Review: Fifty Fifty by Steve Cavanagh

9781409185857

Fifty-Fifty | Steve Cavanagh | Hachette Australia | 25 February 2020 | RRP $33.00 | 9781409185857

Fifty-Fifty is vintage Steve Cavanagh: the setup is scintillating, his trademark twists are generously piled on, and the payoff is suitably pulse-pounding.

On the night of their father’s brutal death, two sisters — Sofia and Alexandra Avellino — dial 911 and blame each other for the murder. The women are trialled at the same time, in front of one jury. One of them has been framed; the other is a murderer. Unless they were both involved? Lawyers Eddie Flynn (The Defence, The Plea, etc) and Kate Brooks steadfastly believe their clients are innocent. As they clash in the courtroom, it begins to dawn on them; one, or both of them, are being played by a killer.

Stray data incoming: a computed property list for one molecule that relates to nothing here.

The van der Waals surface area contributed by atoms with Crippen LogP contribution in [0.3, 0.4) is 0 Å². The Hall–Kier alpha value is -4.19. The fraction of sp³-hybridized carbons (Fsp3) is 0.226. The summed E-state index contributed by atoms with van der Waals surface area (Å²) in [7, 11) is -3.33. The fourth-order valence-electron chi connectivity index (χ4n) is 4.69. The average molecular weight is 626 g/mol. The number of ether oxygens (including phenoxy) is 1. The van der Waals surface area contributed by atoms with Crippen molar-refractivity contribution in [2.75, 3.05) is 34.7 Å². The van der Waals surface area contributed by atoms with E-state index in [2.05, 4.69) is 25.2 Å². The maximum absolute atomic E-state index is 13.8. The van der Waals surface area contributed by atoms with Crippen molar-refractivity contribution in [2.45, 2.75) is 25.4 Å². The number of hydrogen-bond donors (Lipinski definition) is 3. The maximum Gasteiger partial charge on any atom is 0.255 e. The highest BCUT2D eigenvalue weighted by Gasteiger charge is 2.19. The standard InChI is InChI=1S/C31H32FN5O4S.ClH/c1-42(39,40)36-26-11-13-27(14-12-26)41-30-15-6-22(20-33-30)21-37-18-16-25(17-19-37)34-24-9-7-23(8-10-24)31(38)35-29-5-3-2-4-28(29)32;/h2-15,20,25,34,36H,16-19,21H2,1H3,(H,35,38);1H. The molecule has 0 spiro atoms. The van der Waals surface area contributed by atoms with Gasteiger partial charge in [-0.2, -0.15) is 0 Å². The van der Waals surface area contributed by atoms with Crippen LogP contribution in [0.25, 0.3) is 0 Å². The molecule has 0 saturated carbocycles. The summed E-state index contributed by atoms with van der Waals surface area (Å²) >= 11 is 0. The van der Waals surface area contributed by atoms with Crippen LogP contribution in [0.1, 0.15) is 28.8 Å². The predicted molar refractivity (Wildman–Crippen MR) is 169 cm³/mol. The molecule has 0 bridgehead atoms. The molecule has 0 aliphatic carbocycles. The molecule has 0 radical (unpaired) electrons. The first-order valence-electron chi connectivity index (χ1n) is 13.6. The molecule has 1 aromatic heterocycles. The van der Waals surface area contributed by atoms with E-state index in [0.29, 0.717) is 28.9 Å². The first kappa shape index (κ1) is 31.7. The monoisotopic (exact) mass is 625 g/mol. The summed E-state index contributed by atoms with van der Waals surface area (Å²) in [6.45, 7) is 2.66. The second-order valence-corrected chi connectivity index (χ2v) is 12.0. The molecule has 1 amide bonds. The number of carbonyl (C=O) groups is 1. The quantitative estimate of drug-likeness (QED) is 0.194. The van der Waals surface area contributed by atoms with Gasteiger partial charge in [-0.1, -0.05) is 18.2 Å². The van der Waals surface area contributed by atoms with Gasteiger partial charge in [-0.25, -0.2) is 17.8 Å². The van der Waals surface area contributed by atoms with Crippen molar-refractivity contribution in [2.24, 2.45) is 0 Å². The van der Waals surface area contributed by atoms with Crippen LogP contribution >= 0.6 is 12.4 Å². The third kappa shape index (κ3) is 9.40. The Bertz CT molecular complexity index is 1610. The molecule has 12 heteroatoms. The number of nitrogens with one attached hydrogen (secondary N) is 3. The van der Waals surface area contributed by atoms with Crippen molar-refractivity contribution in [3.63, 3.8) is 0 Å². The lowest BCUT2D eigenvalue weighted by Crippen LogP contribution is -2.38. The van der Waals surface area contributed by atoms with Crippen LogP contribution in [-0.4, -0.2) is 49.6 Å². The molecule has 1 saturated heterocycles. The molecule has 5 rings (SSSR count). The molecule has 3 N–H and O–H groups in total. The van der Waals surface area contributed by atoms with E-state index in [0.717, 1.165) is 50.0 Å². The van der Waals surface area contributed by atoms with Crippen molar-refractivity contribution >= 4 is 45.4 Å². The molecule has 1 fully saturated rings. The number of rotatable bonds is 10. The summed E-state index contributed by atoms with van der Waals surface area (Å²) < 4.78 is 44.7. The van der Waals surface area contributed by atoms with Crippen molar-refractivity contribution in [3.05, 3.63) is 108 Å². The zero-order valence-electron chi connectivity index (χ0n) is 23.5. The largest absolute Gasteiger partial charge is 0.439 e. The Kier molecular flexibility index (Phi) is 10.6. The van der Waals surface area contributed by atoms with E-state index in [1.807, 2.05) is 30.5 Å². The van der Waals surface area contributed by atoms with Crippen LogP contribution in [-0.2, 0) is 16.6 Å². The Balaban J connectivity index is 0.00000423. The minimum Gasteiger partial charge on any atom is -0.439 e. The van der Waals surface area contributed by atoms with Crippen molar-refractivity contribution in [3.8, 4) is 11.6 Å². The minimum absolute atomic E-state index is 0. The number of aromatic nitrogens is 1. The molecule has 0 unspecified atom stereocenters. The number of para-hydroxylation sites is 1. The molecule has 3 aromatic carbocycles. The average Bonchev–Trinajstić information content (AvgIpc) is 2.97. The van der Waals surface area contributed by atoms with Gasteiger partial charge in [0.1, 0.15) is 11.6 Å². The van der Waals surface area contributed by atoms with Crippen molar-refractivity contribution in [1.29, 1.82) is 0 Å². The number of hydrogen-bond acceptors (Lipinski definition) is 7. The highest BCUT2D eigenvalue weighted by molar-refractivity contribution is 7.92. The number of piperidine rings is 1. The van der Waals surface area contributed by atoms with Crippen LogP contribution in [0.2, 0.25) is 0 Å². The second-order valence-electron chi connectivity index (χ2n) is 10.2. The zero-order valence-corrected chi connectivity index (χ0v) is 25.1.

Cavanagh expertly manipulates the reader through his labyrinth plot, daring us, and his protagonists, to assume the innocence and guilt of both sisters at various stages, before unveiling a piece of evidence or witness that undermines any presupposed theory.  Cavanagh writes blockbuster Grisham-esque thrillers: his plots are sensational, the pacing is pure Hollywood, but they’re grounded by embattled characters readers can’t help but root for. Fifty-Fifty is spectacular entertainment, easily read as a standalone, but also an important milestone in the Eddie Flynn canon.

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